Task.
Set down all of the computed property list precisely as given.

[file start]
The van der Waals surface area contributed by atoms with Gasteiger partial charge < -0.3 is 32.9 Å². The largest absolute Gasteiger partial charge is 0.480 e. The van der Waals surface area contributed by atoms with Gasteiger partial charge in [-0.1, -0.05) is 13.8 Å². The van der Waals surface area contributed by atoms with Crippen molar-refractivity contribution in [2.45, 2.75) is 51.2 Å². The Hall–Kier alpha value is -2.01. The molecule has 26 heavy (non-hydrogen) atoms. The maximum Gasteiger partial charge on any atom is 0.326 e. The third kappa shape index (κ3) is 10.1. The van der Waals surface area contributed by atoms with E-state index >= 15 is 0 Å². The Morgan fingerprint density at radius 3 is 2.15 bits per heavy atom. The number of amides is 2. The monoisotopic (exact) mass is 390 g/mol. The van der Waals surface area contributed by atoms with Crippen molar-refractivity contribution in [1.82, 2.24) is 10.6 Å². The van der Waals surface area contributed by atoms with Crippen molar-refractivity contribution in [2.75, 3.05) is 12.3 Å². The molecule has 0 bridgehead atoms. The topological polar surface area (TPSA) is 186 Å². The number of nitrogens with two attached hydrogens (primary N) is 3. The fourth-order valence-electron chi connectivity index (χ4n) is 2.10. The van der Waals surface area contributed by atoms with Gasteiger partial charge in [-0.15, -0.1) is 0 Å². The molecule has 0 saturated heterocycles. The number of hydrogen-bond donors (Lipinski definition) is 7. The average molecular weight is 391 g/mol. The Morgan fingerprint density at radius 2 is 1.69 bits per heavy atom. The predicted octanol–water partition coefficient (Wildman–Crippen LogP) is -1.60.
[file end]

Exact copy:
The van der Waals surface area contributed by atoms with Gasteiger partial charge < -0.3 is 32.9 Å². The largest absolute Gasteiger partial charge is 0.480 e. The van der Waals surface area contributed by atoms with Gasteiger partial charge in [-0.1, -0.05) is 13.8 Å². The van der Waals surface area contributed by atoms with Crippen molar-refractivity contribution in [2.45, 2.75) is 51.2 Å². The Hall–Kier alpha value is -2.01. The molecule has 26 heavy (non-hydrogen) atoms. The maximum Gasteiger partial charge on any atom is 0.326 e. The third kappa shape index (κ3) is 10.1. The van der Waals surface area contributed by atoms with E-state index >= 15 is 0 Å². The Morgan fingerprint density at radius 3 is 2.15 bits per heavy atom. The number of amides is 2. The monoisotopic (exact) mass is 390 g/mol. The van der Waals surface area contributed by atoms with Crippen molar-refractivity contribution in [1.82, 2.24) is 10.6 Å². The van der Waals surface area contributed by atoms with Crippen molar-refractivity contribution in [2.75, 3.05) is 12.3 Å². The molecule has 0 bridgehead atoms. The topological polar surface area (TPSA) is 186 Å². The number of nitrogens with two attached hydrogens (primary N) is 3. The fourth-order valence-electron chi connectivity index (χ4n) is 2.10. The van der Waals surface area contributed by atoms with Gasteiger partial charge in [-0.15, -0.1) is 0 Å². The molecule has 0 saturated heterocycles. The number of hydrogen-bond donors (Lipinski definition) is 7. The average molecular weight is 391 g/mol. The Morgan fingerprint density at radius 2 is 1.69 bits per heavy atom. The predicted octanol–water partition coefficient (Wildman–Crippen LogP) is -1.60.